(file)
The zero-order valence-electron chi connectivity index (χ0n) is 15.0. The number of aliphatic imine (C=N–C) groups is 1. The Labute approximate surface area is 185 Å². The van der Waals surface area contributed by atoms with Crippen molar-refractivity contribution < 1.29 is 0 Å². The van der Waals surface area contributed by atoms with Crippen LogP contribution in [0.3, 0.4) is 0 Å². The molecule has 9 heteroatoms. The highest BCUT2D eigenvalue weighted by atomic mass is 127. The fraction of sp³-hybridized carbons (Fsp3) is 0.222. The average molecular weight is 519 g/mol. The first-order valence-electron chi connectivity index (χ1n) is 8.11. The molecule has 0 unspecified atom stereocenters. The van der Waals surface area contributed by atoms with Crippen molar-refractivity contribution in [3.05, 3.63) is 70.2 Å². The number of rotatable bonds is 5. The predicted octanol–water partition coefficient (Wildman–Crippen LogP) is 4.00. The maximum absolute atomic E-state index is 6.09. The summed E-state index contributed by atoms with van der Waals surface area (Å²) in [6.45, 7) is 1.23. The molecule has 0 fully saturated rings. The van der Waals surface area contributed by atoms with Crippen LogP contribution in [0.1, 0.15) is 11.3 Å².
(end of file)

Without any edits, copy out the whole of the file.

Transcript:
The zero-order valence-electron chi connectivity index (χ0n) is 15.0. The number of aliphatic imine (C=N–C) groups is 1. The Labute approximate surface area is 185 Å². The van der Waals surface area contributed by atoms with Crippen molar-refractivity contribution < 1.29 is 0 Å². The van der Waals surface area contributed by atoms with Crippen LogP contribution in [0.3, 0.4) is 0 Å². The molecule has 9 heteroatoms. The highest BCUT2D eigenvalue weighted by atomic mass is 127. The fraction of sp³-hybridized carbons (Fsp3) is 0.222. The average molecular weight is 519 g/mol. The first-order valence-electron chi connectivity index (χ1n) is 8.11. The molecule has 0 unspecified atom stereocenters. The van der Waals surface area contributed by atoms with Crippen molar-refractivity contribution in [3.05, 3.63) is 70.2 Å². The number of rotatable bonds is 5. The predicted octanol–water partition coefficient (Wildman–Crippen LogP) is 4.00. The maximum absolute atomic E-state index is 6.09. The summed E-state index contributed by atoms with van der Waals surface area (Å²) in [6.45, 7) is 1.23. The molecule has 0 fully saturated rings. The van der Waals surface area contributed by atoms with Crippen LogP contribution in [0.1, 0.15) is 11.3 Å².